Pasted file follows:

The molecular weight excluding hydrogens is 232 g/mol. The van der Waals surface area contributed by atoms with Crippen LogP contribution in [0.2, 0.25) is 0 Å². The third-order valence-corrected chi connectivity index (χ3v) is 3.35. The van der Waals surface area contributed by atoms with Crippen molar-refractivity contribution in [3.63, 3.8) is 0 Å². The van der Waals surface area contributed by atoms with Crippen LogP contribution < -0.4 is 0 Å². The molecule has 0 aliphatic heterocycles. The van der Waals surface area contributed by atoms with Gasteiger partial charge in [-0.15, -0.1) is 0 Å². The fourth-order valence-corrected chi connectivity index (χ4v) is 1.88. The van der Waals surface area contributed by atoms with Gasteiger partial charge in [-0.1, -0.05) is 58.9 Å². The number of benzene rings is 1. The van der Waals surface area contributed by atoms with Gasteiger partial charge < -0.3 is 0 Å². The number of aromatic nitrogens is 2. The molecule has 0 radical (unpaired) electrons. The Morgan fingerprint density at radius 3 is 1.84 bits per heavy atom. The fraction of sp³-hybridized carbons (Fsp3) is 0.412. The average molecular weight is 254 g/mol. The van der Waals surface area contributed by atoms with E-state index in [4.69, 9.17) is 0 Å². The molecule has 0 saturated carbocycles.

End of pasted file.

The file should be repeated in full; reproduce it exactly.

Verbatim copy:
The molecular weight excluding hydrogens is 232 g/mol. The van der Waals surface area contributed by atoms with Crippen LogP contribution in [0.2, 0.25) is 0 Å². The third-order valence-corrected chi connectivity index (χ3v) is 3.35. The van der Waals surface area contributed by atoms with Crippen molar-refractivity contribution in [3.63, 3.8) is 0 Å². The van der Waals surface area contributed by atoms with Crippen LogP contribution < -0.4 is 0 Å². The molecule has 0 aliphatic heterocycles. The van der Waals surface area contributed by atoms with Gasteiger partial charge in [-0.15, -0.1) is 0 Å². The fourth-order valence-corrected chi connectivity index (χ4v) is 1.88. The van der Waals surface area contributed by atoms with Gasteiger partial charge in [-0.1, -0.05) is 58.9 Å². The number of benzene rings is 1. The van der Waals surface area contributed by atoms with Gasteiger partial charge < -0.3 is 0 Å². The number of aromatic nitrogens is 2. The molecule has 0 radical (unpaired) electrons. The Morgan fingerprint density at radius 3 is 1.84 bits per heavy atom. The fraction of sp³-hybridized carbons (Fsp3) is 0.412. The average molecular weight is 254 g/mol. The van der Waals surface area contributed by atoms with E-state index in [4.69, 9.17) is 0 Å². The molecule has 0 saturated carbocycles.